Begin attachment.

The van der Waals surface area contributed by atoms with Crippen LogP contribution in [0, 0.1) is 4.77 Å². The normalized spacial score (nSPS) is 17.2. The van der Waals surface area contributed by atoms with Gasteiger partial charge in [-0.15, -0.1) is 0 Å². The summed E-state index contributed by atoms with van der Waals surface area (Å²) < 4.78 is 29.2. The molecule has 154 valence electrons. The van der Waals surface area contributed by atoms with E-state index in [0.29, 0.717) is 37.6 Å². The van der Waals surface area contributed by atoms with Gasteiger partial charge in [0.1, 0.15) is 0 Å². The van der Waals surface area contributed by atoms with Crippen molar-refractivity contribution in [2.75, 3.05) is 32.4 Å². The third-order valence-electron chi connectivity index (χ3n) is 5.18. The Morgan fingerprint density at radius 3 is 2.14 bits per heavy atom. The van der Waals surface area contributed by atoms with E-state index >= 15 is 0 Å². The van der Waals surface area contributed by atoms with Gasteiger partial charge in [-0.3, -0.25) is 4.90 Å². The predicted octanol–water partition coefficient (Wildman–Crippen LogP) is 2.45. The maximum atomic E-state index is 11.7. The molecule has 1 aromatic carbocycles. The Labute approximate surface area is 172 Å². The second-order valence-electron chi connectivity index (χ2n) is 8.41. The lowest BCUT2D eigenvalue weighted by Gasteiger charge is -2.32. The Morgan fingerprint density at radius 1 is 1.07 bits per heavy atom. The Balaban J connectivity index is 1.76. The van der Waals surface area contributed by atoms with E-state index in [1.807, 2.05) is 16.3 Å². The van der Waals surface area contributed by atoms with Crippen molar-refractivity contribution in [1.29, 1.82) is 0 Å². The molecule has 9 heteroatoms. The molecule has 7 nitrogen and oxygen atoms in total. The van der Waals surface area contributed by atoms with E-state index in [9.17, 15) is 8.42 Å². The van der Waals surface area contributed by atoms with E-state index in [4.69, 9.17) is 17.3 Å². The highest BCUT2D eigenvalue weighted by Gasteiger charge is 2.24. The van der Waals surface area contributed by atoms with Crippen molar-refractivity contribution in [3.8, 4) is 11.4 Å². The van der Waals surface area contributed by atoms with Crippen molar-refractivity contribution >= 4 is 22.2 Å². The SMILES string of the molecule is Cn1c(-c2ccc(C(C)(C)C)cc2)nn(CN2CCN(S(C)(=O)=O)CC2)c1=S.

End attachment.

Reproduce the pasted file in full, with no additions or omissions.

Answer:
The van der Waals surface area contributed by atoms with Crippen LogP contribution in [0, 0.1) is 4.77 Å². The normalized spacial score (nSPS) is 17.2. The van der Waals surface area contributed by atoms with Gasteiger partial charge in [-0.15, -0.1) is 0 Å². The summed E-state index contributed by atoms with van der Waals surface area (Å²) < 4.78 is 29.2. The molecule has 154 valence electrons. The van der Waals surface area contributed by atoms with E-state index in [0.29, 0.717) is 37.6 Å². The van der Waals surface area contributed by atoms with Gasteiger partial charge in [0.1, 0.15) is 0 Å². The van der Waals surface area contributed by atoms with Crippen molar-refractivity contribution in [2.75, 3.05) is 32.4 Å². The third-order valence-electron chi connectivity index (χ3n) is 5.18. The Morgan fingerprint density at radius 3 is 2.14 bits per heavy atom. The van der Waals surface area contributed by atoms with E-state index >= 15 is 0 Å². The van der Waals surface area contributed by atoms with Gasteiger partial charge in [-0.3, -0.25) is 4.90 Å². The predicted octanol–water partition coefficient (Wildman–Crippen LogP) is 2.45. The maximum atomic E-state index is 11.7. The molecule has 1 aromatic carbocycles. The Labute approximate surface area is 172 Å². The second-order valence-electron chi connectivity index (χ2n) is 8.41. The lowest BCUT2D eigenvalue weighted by Gasteiger charge is -2.32. The Morgan fingerprint density at radius 1 is 1.07 bits per heavy atom. The Balaban J connectivity index is 1.76. The van der Waals surface area contributed by atoms with E-state index in [1.807, 2.05) is 16.3 Å². The van der Waals surface area contributed by atoms with Crippen molar-refractivity contribution in [1.29, 1.82) is 0 Å². The molecule has 9 heteroatoms. The molecule has 7 nitrogen and oxygen atoms in total. The van der Waals surface area contributed by atoms with E-state index in [9.17, 15) is 8.42 Å². The van der Waals surface area contributed by atoms with E-state index in [4.69, 9.17) is 17.3 Å². The highest BCUT2D eigenvalue weighted by Gasteiger charge is 2.24. The van der Waals surface area contributed by atoms with Crippen molar-refractivity contribution in [3.8, 4) is 11.4 Å². The van der Waals surface area contributed by atoms with Crippen molar-refractivity contribution >= 4 is 22.2 Å². The SMILES string of the molecule is Cn1c(-c2ccc(C(C)(C)C)cc2)nn(CN2CCN(S(C)(=O)=O)CC2)c1=S.